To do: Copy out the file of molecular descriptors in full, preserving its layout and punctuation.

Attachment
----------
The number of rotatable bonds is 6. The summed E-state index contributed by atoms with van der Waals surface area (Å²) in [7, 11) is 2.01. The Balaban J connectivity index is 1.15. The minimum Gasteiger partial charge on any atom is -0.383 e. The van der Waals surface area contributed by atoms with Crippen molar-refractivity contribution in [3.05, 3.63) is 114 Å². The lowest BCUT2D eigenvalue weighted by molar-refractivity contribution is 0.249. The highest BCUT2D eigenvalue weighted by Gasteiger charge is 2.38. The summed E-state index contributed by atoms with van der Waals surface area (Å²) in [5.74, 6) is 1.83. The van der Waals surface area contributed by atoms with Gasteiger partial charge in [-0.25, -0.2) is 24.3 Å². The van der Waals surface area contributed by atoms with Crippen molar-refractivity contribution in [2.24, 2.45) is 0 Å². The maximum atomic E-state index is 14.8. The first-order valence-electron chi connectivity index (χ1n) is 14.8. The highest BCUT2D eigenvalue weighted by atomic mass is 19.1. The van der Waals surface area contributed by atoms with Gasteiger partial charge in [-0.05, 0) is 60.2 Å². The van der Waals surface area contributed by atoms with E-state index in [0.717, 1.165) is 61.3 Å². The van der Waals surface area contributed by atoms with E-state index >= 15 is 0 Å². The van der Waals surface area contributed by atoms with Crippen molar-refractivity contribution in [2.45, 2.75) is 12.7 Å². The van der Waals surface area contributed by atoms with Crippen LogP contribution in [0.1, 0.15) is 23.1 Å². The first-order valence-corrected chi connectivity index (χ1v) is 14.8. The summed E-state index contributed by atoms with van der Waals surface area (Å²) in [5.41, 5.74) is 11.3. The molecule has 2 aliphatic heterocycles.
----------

The number of rotatable bonds is 6. The summed E-state index contributed by atoms with van der Waals surface area (Å²) in [7, 11) is 2.01. The Balaban J connectivity index is 1.15. The minimum Gasteiger partial charge on any atom is -0.383 e. The van der Waals surface area contributed by atoms with Crippen molar-refractivity contribution in [3.05, 3.63) is 114 Å². The lowest BCUT2D eigenvalue weighted by molar-refractivity contribution is 0.249. The highest BCUT2D eigenvalue weighted by Gasteiger charge is 2.38. The summed E-state index contributed by atoms with van der Waals surface area (Å²) in [5.74, 6) is 1.83. The van der Waals surface area contributed by atoms with Gasteiger partial charge in [-0.25, -0.2) is 24.3 Å². The van der Waals surface area contributed by atoms with Crippen molar-refractivity contribution in [2.24, 2.45) is 0 Å². The maximum atomic E-state index is 14.8. The first-order valence-electron chi connectivity index (χ1n) is 14.8. The highest BCUT2D eigenvalue weighted by atomic mass is 19.1. The van der Waals surface area contributed by atoms with Gasteiger partial charge in [-0.05, 0) is 60.2 Å². The van der Waals surface area contributed by atoms with E-state index in [0.717, 1.165) is 61.3 Å². The van der Waals surface area contributed by atoms with E-state index >= 15 is 0 Å². The van der Waals surface area contributed by atoms with Crippen molar-refractivity contribution in [2.45, 2.75) is 12.7 Å². The van der Waals surface area contributed by atoms with Crippen LogP contribution in [0.1, 0.15) is 23.1 Å². The first-order valence-corrected chi connectivity index (χ1v) is 14.8. The summed E-state index contributed by atoms with van der Waals surface area (Å²) in [5.41, 5.74) is 11.3. The molecule has 2 aliphatic heterocycles.